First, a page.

For some reason my Ubuntu UNE installed using wubi takes about 30 minutes to start up.

All I see is


with barely any harddrive activity

  • This has happened since the first install (this behaviour is not observed on the live usb)
  • The only thing installed previously was Windows 7 server edition
  • I seem to have grub 2, then windows boot up manager, then grub 1

Going into grub and manually loading the kernel, It gets stuck at:

[0.797171] kernel)thread_helper+0x6/0x10]

I'm assuming it's either this task or the task after it that is blocking.

I also get the following error:

VFS: open route device "(null)" ... please append a correct "root=" boot
kernel panic not syncing vfs unable to mount root fs on unknown-block(8,1)
PID 1, comm: swapper not trained 
call trace:
- ?printk
- panic
- mount_block_root
- ?sys_mknod
- mount_root
- prepare_namespace
- ? sys_access
- kernel_init
- ?kernel_init
- kernel_thread_helper
  • Try looking at the kernel debug messages in the file /var/log/dmesg if you can't find anything post it to pastebin.com and link to it here in a comment. Aug 9, 2010 at 7:44
  • 3
    Please try booting with quiet off in your boot parameters.
    – lfaraone
    Aug 10, 2010 at 21:31

4 Answers 4


Your best bet is to back up your files and re-install.

I'm not sure what's causing the problem, but the 3 separate boot loaders sounds definitely wrong to me.

I would also advise doing a full dual boot instead of a wubi install because:

What is the performance?

The performance is identical to a standard installation, except for hard-disk access which is slightly slower than an installation to a dedicated partition. If your hard disk is very fragmented the performance will degenerate.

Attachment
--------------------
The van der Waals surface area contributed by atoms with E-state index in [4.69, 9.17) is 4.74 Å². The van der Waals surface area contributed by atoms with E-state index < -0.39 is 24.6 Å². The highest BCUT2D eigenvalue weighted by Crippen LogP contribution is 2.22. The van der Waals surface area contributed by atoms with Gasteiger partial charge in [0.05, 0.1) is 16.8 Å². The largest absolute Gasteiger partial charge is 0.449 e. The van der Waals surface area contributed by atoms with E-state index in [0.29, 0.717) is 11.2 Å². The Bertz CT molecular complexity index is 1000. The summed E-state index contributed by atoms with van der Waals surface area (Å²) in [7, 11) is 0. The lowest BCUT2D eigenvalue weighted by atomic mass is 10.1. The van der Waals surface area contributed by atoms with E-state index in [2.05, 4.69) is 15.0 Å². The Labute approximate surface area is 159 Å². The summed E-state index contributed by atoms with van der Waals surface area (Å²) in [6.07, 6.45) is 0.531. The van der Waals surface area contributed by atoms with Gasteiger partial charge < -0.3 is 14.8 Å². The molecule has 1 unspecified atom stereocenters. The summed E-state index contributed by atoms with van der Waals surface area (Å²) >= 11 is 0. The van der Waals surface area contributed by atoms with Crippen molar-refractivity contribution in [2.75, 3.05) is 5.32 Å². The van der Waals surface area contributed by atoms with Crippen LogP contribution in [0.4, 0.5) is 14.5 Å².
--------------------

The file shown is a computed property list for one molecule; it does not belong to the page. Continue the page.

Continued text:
Any gotcha?

Hibernation is not supported under Wubi, moreover Wubi filesystem is more vulnerable to hard-reboots (turning off the power) and power outages than a normal filesystem, so try to avoid unplugging the power. An Ubuntu installation to a dedicated partition provides a filesystem that is more robust and can better tolerate such events.

(from the wubi FAQ)

If you store the wubi image (normally: c:/ubuntu/disks/root.disk) somewhere safe then you can mount it from a normal Ubuntu install and access your files.


Maybe you need to defragment your windows ntfs system. If the Ubuntu partition created by wubi as a file in windows' ntfs filesystem is very fragmented (it is a quite large file), then it would take a lot of movements by the disk head and hence slow down the boot time.

Another issue to look for are timeouts that block other things. Networking used to be such a problem. If you don't have a DHCP server but you network connection expects one, there is quite a long time out. However, since this is now handled by upstart, it should have less an impact than it used to have. You an look this up in the logs in the /var/logs directory. dmesg gives you a lot of the hardware device messages, messages gives you a lot of the software log messages.


I would suspect that the NTFS-filesystem in which the loopback file is located is dirty or outright broken. Boot in Windows and repair it.

If that doesn't help, you need to go spelunking in /var/log to see if there is anything in a logfile (e.g. messages) that indicates that something is strange.


Check whether you have "ntfs-3g" or not. If its not installed, install this.

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